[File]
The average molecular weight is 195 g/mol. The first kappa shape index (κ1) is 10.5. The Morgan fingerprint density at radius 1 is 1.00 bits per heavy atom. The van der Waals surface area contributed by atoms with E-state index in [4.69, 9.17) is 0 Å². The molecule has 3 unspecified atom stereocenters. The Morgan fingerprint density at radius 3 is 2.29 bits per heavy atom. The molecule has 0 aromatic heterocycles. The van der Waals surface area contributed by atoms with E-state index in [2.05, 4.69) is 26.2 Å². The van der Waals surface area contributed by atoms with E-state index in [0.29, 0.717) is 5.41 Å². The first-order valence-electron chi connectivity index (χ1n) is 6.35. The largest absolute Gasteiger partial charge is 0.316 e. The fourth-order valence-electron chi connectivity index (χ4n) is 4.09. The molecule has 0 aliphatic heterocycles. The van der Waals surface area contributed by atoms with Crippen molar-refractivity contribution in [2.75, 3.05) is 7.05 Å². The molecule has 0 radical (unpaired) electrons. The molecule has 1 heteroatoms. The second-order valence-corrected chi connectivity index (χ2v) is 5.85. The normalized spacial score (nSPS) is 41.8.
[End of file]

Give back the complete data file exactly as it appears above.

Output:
The average molecular weight is 195 g/mol. The first kappa shape index (κ1) is 10.5. The Morgan fingerprint density at radius 1 is 1.00 bits per heavy atom. The van der Waals surface area contributed by atoms with E-state index in [4.69, 9.17) is 0 Å². The molecule has 3 unspecified atom stereocenters. The Morgan fingerprint density at radius 3 is 2.29 bits per heavy atom. The molecule has 0 aromatic heterocycles. The van der Waals surface area contributed by atoms with E-state index in [2.05, 4.69) is 26.2 Å². The van der Waals surface area contributed by atoms with E-state index in [0.29, 0.717) is 5.41 Å². The first-order valence-electron chi connectivity index (χ1n) is 6.35. The largest absolute Gasteiger partial charge is 0.316 e. The fourth-order valence-electron chi connectivity index (χ4n) is 4.09. The molecule has 0 aliphatic heterocycles. The van der Waals surface area contributed by atoms with Crippen molar-refractivity contribution in [2.75, 3.05) is 7.05 Å². The molecule has 0 radical (unpaired) electrons. The molecule has 1 heteroatoms. The second-order valence-corrected chi connectivity index (χ2v) is 5.85. The normalized spacial score (nSPS) is 41.8.